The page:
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Lesion Specific Asymmetric Rotational Margins for Targets Remote From Isocenter

C Dial*, V Sarkar, A Paxton, G Nelson, B Salter, University of Utah, Salt Lake City, UT

Presentations

(Sunday, 7/12/2020)   [Eastern Time (GMT-4)]

Room: AAPM ePoster Library

Purpose: To present a novel method for generating asymmetric lesion-specific margins that are robust against rotational uncertainties for targets remote from isocenter when compared to a uniform margin expansion.

Methods: Asymmetric rotational margins were generated through a brute-force method that samples a large number of 3D rotations within a given range of rotational uncertainty. 3D meshes were derived from target contours to preserve spatial relationships and rotated using a sampled set of Euler angles corresponding to each axis of rotation. Rotated meshes were sampled along image planes using a marching-cubes algorithm to produce a rotated contour. The union of 150 simulated rotations results in a rotational envelope. Envelope structures were then generated for spherical targets with diameters of 5, 10, and 15mm at distances between 1-15cm from isocenter and rotational uncertainties of 0.5 and 1.0° around each axis. Mean absolute volume differences between uniform expansions of 1mm and rotational envelopes are reported along with distance thresholds at which rotational envelopes exceed the uniform boundary.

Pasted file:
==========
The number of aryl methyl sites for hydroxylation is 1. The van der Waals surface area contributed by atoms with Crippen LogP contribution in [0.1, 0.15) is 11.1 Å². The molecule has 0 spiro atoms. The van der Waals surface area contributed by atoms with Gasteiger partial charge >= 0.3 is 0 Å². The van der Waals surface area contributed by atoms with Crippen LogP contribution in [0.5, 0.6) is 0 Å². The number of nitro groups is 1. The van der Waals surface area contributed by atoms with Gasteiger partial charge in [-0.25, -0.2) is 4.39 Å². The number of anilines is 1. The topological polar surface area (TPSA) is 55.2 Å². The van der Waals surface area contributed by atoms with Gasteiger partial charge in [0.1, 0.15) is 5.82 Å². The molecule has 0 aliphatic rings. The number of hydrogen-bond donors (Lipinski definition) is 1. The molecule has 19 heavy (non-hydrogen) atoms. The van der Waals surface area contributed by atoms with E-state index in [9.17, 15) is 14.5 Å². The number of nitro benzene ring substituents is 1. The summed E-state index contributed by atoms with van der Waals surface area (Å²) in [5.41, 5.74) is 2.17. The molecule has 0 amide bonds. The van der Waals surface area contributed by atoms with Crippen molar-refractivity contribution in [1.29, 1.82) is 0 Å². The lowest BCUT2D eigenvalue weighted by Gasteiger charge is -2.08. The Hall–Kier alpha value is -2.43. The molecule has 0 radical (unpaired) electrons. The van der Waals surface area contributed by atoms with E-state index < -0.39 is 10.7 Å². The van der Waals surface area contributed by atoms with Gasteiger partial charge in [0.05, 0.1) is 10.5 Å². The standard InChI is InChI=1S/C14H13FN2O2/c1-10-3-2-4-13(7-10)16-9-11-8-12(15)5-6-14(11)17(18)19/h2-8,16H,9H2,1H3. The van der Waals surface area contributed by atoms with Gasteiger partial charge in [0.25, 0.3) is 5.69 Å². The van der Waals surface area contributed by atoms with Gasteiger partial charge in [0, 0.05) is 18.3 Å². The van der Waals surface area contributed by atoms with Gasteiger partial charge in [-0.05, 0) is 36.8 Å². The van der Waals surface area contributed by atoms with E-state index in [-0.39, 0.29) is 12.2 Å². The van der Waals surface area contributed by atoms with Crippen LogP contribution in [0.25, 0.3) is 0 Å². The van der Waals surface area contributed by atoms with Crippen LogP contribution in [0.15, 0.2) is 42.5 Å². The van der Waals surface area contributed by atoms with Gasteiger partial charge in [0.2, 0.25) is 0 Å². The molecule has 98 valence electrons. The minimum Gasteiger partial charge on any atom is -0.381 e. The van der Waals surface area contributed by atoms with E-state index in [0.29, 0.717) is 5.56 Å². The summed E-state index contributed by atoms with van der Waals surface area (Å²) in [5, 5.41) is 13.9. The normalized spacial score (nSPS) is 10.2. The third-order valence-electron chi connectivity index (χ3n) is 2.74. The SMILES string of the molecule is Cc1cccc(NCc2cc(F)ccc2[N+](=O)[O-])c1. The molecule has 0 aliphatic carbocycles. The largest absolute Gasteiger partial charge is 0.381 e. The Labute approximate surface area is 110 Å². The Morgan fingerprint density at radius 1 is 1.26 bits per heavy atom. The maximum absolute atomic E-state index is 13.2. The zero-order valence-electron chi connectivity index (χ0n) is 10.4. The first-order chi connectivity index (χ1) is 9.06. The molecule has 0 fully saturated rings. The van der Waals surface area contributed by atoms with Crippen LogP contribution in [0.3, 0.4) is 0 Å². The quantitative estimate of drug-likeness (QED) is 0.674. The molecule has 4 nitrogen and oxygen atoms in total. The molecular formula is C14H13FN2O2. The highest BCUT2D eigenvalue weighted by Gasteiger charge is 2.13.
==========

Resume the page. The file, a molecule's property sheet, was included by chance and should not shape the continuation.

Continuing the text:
Results: On average, 0.5° rotational envelopes were 0.14cc (68.6%), 0.40cc (37.6%), and 0.88cc (30.4%) smaller than 1mm expansions of 5mm, 10mm, and 15mm targets respectively. For 1° of uncertainty, envelopes were on average 0.07cc (34%), 0.10cc (10.2%), and 0.28cc (9.6%) smaller respectively. Envelopes corresponding to 0.5° of rotational uncertainty were completely contained by the 1mm expansion for all distances. 1.0° of uncertainty resulted in distance-from-isocenter thresholds of 9, 7, and 7cm at which rotational-envelopes protruded outside the uniform expansion for 5, 10, and 15mm spherical-targets respectively.

Conclusion: Lesion-specific rotational margins may be generated using a brute-force method to sample potential rotations for a given level of uncertainty. Asymmetric envelopes reduced treatment volumes when compared to a uniform-expansion approach. For larger rotational uncertainties and distances from isocenter, targets may deviate outside 1mm uniform margins.

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Keywords

Target Localization, Treatment Planning, Stereotactic Radiosurgery

Taxonomy

TH- External Beam- Photons: intracranial stereotactic/SBRT

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